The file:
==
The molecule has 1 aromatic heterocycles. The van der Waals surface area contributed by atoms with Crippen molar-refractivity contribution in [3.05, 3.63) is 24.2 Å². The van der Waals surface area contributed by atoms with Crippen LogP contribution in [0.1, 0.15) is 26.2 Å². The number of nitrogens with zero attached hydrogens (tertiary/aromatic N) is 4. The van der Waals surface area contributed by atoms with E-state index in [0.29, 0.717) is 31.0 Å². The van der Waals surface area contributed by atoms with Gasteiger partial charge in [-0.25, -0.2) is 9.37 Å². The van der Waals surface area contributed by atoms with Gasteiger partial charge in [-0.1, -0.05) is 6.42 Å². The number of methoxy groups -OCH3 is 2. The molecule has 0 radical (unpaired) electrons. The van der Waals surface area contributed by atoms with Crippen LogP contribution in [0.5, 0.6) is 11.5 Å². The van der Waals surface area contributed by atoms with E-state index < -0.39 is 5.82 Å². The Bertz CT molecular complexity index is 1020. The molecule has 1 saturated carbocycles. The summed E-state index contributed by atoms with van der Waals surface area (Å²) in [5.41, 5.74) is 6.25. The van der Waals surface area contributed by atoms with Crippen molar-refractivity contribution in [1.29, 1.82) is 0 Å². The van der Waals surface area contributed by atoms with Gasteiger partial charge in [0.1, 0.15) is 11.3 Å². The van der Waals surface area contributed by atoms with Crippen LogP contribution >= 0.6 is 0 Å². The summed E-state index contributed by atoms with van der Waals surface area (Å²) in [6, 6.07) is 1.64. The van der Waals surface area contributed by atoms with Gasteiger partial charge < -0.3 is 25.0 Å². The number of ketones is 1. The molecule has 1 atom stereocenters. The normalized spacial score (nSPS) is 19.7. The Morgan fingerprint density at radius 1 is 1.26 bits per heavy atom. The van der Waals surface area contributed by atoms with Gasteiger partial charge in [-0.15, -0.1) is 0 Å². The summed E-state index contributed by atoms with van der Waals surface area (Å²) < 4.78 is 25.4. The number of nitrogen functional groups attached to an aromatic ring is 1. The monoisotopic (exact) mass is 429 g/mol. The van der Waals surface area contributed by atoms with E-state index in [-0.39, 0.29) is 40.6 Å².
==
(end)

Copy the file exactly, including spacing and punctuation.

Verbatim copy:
The molecule has 1 aromatic heterocycles. The van der Waals surface area contributed by atoms with Crippen molar-refractivity contribution in [3.05, 3.63) is 24.2 Å². The van der Waals surface area contributed by atoms with Crippen LogP contribution in [0.1, 0.15) is 26.2 Å². The number of nitrogens with zero attached hydrogens (tertiary/aromatic N) is 4. The van der Waals surface area contributed by atoms with E-state index in [0.29, 0.717) is 31.0 Å². The van der Waals surface area contributed by atoms with Gasteiger partial charge in [-0.25, -0.2) is 9.37 Å². The van der Waals surface area contributed by atoms with Gasteiger partial charge in [-0.1, -0.05) is 6.42 Å². The number of methoxy groups -OCH3 is 2. The molecule has 0 radical (unpaired) electrons. The van der Waals surface area contributed by atoms with Crippen LogP contribution in [0.5, 0.6) is 11.5 Å². The van der Waals surface area contributed by atoms with E-state index < -0.39 is 5.82 Å². The Bertz CT molecular complexity index is 1020. The molecule has 1 saturated carbocycles. The summed E-state index contributed by atoms with van der Waals surface area (Å²) in [5.41, 5.74) is 6.25. The van der Waals surface area contributed by atoms with Crippen molar-refractivity contribution in [1.29, 1.82) is 0 Å². The van der Waals surface area contributed by atoms with Gasteiger partial charge in [0.1, 0.15) is 11.3 Å². The van der Waals surface area contributed by atoms with Crippen LogP contribution >= 0.6 is 0 Å². The summed E-state index contributed by atoms with van der Waals surface area (Å²) in [6, 6.07) is 1.64. The van der Waals surface area contributed by atoms with Gasteiger partial charge < -0.3 is 25.0 Å². The number of ketones is 1. The molecule has 1 atom stereocenters. The normalized spacial score (nSPS) is 19.7. The Morgan fingerprint density at radius 1 is 1.26 bits per heavy atom. The van der Waals surface area contributed by atoms with Gasteiger partial charge in [-0.15, -0.1) is 0 Å². The summed E-state index contributed by atoms with van der Waals surface area (Å²) < 4.78 is 25.4. The number of nitrogen functional groups attached to an aromatic ring is 1. The monoisotopic (exact) mass is 429 g/mol. The van der Waals surface area contributed by atoms with E-state index in [-0.39, 0.29) is 40.6 Å².